The Mingei International Museum in San Diego, a little-known treasure trove of folk art and design, will reopen on 3 September in Balboa Park after a transformative $55m renovation and expansion and a three-year closure. The overhaul aims to “accentuate the richness and range of the collection” and to deviate from the “hermetic nature” of museums, says the architect Jennifer Luce, the principal and founder of Luce et Studio, which oversaw the project.
The renovation repurposes previously unused spaces in the 50,000 sq ft museum and includes the addition of an expansive outdoor plaza, a 120-person theatre with a 40 ft-long retractable glass façade, 10,000 sq. ft of extra exhibition and programming space, as well as a walk-up café.
The museum was founded by the late American ceramicist and art collector Martha Longenecker in 1978 to champion the “mingei” art movement, a concept developed in the mid-1920s by the Japanese philosopher Soetsu Yanagi which translates as “art of the people”. The movement, conceived as an aesthetic rebuttal to Japan’s rampant modernisation during that era, celebrates ancient processes and hand-made objects.
The museum will unveil eight commissions that fuse mingei tradition with technological advances in the craft movement. Works like Hedgerow, designed by Luce and installed in the outdoor plaza, feature digitally-rendered, machine-cut brass pickets that were hand-twisted. The installation Sessions by the Dutch designer Petra Blaisse, which also visible from outside the museum, is a billowing hand-made felt and voile hanging that flows along the length of the wall of the new theatre, acting as a filter for both the acoustics and light.
The institution has been housed in a historic Spanish colonial home since 1996 and had previously operated in a modest space in downtown San Diego. In an interview with the San Diego Union-Tribune, Longenecker said the move to Balboa Park marked the “true blossoming of the museum”, which then held around 9,000 objects.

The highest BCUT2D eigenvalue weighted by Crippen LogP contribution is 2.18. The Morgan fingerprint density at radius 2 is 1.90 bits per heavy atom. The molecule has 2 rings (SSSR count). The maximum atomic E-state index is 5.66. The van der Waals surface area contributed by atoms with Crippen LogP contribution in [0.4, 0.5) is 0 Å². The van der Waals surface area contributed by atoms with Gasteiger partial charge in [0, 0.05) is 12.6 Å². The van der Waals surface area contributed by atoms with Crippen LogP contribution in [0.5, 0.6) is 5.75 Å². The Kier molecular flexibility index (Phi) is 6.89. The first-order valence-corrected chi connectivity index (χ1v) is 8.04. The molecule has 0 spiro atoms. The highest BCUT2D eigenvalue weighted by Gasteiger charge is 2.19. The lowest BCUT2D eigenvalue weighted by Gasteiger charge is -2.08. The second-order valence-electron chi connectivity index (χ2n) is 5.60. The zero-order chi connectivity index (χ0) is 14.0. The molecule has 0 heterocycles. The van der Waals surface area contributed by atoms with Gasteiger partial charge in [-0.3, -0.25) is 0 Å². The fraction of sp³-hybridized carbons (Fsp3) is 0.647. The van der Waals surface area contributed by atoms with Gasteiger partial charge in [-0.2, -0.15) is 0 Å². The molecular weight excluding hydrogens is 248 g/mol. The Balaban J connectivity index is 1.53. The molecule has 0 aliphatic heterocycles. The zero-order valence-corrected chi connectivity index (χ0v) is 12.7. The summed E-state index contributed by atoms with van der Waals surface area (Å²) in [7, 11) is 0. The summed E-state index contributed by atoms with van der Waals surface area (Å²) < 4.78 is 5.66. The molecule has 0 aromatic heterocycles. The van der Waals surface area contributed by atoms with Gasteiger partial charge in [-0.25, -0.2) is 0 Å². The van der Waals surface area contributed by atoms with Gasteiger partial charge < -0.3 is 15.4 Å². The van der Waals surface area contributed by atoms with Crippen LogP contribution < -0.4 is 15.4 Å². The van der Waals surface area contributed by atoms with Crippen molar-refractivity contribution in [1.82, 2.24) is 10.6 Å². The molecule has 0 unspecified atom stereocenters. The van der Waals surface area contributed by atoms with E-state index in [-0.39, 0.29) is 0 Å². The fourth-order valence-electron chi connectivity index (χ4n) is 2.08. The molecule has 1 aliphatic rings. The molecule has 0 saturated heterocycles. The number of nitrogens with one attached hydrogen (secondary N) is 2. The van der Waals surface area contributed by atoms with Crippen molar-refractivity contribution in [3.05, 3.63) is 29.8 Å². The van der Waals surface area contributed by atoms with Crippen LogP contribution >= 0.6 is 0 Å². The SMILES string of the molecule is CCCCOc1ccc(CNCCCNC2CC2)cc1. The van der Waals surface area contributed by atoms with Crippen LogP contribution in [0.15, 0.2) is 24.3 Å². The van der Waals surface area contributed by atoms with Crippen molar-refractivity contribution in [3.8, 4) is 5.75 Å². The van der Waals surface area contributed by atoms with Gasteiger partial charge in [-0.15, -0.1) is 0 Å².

Although the institution remained under-the-radar for several decades, it quietly built its collection to include around 25,000 pieces, ranging from ancient East Asian ceramics and textiles to pre-Columbian vessels as well as contemporary works by masters like Niki de Saint Phalle and Dale Chihuly.
The inaugural exhibition Humble Spirit / Priceless Art (until January 2022) includes around 50 elaborate objects made from common materials like straw, paper, cotton and tin. Rob Sidner, the director and chief executive of the Mingei, says the show was inspired by the Japanese potter Shōji Hamada, whom Longenecker trained under during various trips to Japan starting in the mid-1950s.
“Hamada once said that one should never speak of art and money in the same breadth,” Sidner says, “and he believed that wonders can arise in art made from the imagination, everyday materials and one’s hands, when it seems there is little else to work with.”
The Mingei will also host the exhibition Global Spirit (until January 2022) featuring an assortment of 200 works, such as antique carvings from India and Japan, mid-century string instruments from the Philippines and ancient religious objects from around the world. These were donated to the museum by the late Oakland-based collector and designer Ted Cohen, who “truly embodied the mingei philosophy,” Sidner says, “embracing the beauty, colour and whimsy of objects that reveal the lives and history of people”.
The museum holds an endowment of around $22m, and renovations were funded through donations from Margaret A. Cargill Philanthropies and other patrons.